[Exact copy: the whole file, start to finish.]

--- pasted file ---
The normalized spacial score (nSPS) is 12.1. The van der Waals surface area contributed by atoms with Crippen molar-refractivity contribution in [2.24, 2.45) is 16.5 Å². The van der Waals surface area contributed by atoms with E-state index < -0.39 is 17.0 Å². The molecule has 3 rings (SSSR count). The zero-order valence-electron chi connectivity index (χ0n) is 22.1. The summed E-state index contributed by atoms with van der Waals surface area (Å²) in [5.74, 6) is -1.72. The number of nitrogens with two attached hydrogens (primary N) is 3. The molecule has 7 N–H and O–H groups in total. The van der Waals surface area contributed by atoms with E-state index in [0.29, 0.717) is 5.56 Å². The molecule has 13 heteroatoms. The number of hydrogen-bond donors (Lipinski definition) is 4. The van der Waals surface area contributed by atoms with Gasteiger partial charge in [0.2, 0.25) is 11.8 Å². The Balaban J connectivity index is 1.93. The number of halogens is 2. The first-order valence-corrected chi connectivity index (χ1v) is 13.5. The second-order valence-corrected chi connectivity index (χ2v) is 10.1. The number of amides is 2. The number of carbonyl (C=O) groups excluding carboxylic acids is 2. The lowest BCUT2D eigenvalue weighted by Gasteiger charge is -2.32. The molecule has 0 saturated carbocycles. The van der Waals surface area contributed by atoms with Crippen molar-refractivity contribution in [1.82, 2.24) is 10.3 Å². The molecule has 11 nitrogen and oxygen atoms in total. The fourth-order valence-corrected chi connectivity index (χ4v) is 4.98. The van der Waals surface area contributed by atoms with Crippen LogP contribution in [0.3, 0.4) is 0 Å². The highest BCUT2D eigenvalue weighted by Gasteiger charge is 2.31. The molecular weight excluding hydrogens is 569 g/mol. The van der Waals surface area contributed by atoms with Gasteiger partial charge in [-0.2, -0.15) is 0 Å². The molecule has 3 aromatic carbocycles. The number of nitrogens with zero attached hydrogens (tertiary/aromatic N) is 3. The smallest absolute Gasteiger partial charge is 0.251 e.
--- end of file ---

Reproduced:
The normalized spacial score (nSPS) is 12.1. The van der Waals surface area contributed by atoms with Crippen molar-refractivity contribution in [2.24, 2.45) is 16.5 Å². The van der Waals surface area contributed by atoms with E-state index < -0.39 is 17.0 Å². The molecule has 3 rings (SSSR count). The zero-order valence-electron chi connectivity index (χ0n) is 22.1. The summed E-state index contributed by atoms with van der Waals surface area (Å²) in [5.74, 6) is -1.72. The number of nitrogens with two attached hydrogens (primary N) is 3. The molecule has 7 N–H and O–H groups in total. The van der Waals surface area contributed by atoms with E-state index in [0.29, 0.717) is 5.56 Å². The molecule has 13 heteroatoms. The number of hydrogen-bond donors (Lipinski definition) is 4. The van der Waals surface area contributed by atoms with Gasteiger partial charge in [0.2, 0.25) is 11.8 Å². The Balaban J connectivity index is 1.93. The number of halogens is 2. The first-order valence-corrected chi connectivity index (χ1v) is 13.5. The second-order valence-corrected chi connectivity index (χ2v) is 10.1. The number of amides is 2. The number of carbonyl (C=O) groups excluding carboxylic acids is 2. The lowest BCUT2D eigenvalue weighted by Gasteiger charge is -2.32. The molecule has 0 saturated carbocycles. The van der Waals surface area contributed by atoms with Crippen molar-refractivity contribution in [1.82, 2.24) is 10.3 Å². The molecule has 11 nitrogen and oxygen atoms in total. The fourth-order valence-corrected chi connectivity index (χ4v) is 4.98. The van der Waals surface area contributed by atoms with Crippen LogP contribution in [0.3, 0.4) is 0 Å². The highest BCUT2D eigenvalue weighted by Gasteiger charge is 2.31. The molecular weight excluding hydrogens is 569 g/mol. The van der Waals surface area contributed by atoms with Gasteiger partial charge in [-0.2, -0.15) is 0 Å². The molecule has 3 aromatic carbocycles. The number of nitrogens with zero attached hydrogens (tertiary/aromatic N) is 3. The smallest absolute Gasteiger partial charge is 0.251 e.